Ivars Peterson's MathTrek
November 11, 2003
"I see geometry in everything," mathematician Thomas F. Banchoff of Brown University once remarked, as quoted in Keith Devlin's book Life by the Numbers. "When I walk down the street, I'm always fascinated by some form. I love seeing patterns; I love looking up and looking at windows and ledges and seeing the way different objects fit together, especially if you position yourself in just the right way."
I've spent many years wandering about, camera in hand, trying to capture some of these geometric wondersboth everyday sights and spectacular architectural feats.
In Washington, D.C., the National Gallery of Art's East Building, which opened to the public in 1978, features a facade that teases the eye. Designed by architect I.M. Pei, the building is a festival of vast walls, sharp edges, and surprising shapes. Walls unexpectedly meet at acute and obtuse angles rather than commonplace right angles. Perspectives change dramatically as you walk around the building.
People react viscerally to the building, which was designed to fit on an oddly shaped plot of land. There's one particularly sharp corner that has attracted a lot of attention. Over the years, so many people have felt the urge to touch the corner that the lavender-pink marble has developed a dark stain just below shoulder height where countless hands have deposited their oils.
Slim and graceful, Snelson's Needle Tower delivers a wonderful geometrical surprise when you venture underneath and look up to see a striking starlike pattern.
The photo accompanied a discussion of integration (finding totals by stuffing curves with rectangles). The caption suggested that the nearly rectangular windows of the auditorium's glass front filled the area under the curving roof, "architecturally illustrating the technique by which calculus finds the area under a curve."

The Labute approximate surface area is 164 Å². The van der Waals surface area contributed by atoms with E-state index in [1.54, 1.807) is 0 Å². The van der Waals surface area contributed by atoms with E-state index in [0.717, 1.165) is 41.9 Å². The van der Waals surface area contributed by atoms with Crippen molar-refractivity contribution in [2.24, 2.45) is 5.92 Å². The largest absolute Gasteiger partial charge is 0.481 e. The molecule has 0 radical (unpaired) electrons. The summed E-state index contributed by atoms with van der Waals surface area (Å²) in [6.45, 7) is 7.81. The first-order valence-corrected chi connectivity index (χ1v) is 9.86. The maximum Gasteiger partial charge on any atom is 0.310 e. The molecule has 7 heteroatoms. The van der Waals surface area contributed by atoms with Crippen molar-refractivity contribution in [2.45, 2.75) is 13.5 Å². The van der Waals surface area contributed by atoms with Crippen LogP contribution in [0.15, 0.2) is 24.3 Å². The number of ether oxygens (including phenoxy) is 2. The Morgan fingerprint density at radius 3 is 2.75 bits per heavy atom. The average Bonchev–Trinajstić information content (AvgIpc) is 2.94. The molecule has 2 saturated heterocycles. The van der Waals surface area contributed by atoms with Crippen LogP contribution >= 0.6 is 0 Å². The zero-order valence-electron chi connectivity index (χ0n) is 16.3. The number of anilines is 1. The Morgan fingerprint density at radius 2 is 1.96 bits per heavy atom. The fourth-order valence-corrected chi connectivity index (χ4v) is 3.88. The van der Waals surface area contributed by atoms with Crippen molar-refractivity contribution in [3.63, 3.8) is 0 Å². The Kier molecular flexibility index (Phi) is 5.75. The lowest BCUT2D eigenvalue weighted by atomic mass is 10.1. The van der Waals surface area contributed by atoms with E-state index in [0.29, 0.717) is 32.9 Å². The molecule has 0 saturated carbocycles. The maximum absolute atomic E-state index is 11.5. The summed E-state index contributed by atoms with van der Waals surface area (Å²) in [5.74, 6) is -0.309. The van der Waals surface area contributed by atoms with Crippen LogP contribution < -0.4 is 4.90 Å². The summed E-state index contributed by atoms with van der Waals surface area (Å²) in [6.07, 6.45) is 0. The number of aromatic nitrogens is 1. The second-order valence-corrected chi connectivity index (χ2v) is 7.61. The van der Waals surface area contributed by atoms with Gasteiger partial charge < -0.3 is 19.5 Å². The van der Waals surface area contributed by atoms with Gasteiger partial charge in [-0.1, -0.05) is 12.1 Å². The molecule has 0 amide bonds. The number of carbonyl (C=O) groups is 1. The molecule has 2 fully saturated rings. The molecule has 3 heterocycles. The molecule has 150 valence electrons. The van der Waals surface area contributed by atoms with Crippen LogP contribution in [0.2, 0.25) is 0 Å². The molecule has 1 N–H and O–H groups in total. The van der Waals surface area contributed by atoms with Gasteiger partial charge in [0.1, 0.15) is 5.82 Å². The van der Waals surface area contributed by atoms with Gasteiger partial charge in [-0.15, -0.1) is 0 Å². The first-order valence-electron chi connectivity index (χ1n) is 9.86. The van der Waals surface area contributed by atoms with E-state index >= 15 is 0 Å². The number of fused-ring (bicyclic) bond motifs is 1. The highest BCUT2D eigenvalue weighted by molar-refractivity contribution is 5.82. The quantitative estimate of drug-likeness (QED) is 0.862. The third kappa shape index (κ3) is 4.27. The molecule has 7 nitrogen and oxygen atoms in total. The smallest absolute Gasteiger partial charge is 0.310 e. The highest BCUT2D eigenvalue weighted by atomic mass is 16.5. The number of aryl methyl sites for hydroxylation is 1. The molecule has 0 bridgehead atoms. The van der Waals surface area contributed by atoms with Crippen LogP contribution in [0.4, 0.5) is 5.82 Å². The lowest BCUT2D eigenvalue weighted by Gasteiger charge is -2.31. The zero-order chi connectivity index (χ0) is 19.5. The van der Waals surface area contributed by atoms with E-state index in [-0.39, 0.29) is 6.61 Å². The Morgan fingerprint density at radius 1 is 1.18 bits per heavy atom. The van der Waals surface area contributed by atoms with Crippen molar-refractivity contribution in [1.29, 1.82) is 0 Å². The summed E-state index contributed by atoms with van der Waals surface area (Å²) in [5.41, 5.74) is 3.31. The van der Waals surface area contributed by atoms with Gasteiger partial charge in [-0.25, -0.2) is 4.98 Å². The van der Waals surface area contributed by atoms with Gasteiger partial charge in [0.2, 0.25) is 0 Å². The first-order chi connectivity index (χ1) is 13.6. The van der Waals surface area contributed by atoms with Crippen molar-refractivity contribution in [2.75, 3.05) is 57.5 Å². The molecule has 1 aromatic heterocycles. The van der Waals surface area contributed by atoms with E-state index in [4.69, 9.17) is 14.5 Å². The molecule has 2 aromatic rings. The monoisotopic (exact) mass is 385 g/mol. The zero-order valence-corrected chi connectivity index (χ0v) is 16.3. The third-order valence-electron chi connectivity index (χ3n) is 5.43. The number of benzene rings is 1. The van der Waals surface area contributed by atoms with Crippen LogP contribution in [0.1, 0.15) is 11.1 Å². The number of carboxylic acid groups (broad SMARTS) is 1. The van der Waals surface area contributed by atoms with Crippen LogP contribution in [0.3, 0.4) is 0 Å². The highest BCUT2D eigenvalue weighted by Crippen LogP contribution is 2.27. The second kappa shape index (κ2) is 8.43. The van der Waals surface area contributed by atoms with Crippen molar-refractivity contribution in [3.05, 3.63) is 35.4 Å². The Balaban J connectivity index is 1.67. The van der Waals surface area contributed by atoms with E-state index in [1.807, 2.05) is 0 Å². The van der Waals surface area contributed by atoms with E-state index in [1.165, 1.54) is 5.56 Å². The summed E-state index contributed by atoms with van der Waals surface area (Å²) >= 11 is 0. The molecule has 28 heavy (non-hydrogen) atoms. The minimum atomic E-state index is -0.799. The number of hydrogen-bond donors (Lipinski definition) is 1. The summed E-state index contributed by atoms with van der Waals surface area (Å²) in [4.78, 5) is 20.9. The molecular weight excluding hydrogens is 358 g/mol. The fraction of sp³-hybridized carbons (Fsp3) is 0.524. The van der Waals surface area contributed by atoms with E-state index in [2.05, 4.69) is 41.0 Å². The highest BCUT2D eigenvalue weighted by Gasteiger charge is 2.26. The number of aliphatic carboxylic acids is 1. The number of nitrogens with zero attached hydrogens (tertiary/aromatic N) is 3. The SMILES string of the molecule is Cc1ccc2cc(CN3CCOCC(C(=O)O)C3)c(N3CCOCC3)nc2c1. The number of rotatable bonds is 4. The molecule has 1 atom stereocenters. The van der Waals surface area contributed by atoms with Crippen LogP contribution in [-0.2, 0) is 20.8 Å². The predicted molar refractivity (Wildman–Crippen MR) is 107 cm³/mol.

And there's a lot more to see when you survey the world around you with a mathematical eye.
Copyright © 2003 by Ivars Peterson
Bergamini, D., and the editors of LIFE. 1963. Mathematics. New York: Time.
Devlin, K. 1998. Life by the Numbers. New York: Wiley.
Peterson, I. 2001. Fragments of Infinity: A Kaleidoscope of Math and Art. New York: Wiley. See http://www.isama.org/book/fragments/.
Thomas F. Banchoff has a Web page at http://www.math.brown.edu/~banchoff/.
Take a virtual tour of the National Gallery of Art's East Building at http://www.nga.gov/collection/eastarch1.htm. Information about I.M. Pei's design can be found at http://www.nga.gov/collection/20th_intro.htm.
Kenneth Snelson has a Web site at http://www.kennethsnelson.net/. Information about Snelson's Needle Tower can be found at http://hirshhorn.si.edu/collection/record.asp?Artist=Snelson&ViewMode=&Record=2.
Information about Thomas Jefferson's Monticello is available at http://www.monticello.org/gallery/index.html. Details of Jeffersonian features at the Rotunda of the University of Virginia can be found at http://www.virginia.edu/uvatours/rotunda/rotundaExplore.html.
Learn more about Edward Durrell Stone's design for the "academic podium" at the State University of New York at Albany at http://www.albany.edu/geosciences/sunyageo.html and http://www.albany.edu/about_the_university/campus_uptown.html.
Comments are welcome. Please send messages to Ivars Peterson at firstname.lastname@example.org.
A collection of Ivars Peterson's early MathTrek articles, updated and illustrated, is now available as the Mathematical Association of America (MAA) book Mathematical Treks: From Surreal Numbers to Magic Circles. See http://www.maa.org/pubs/books/mtr.html.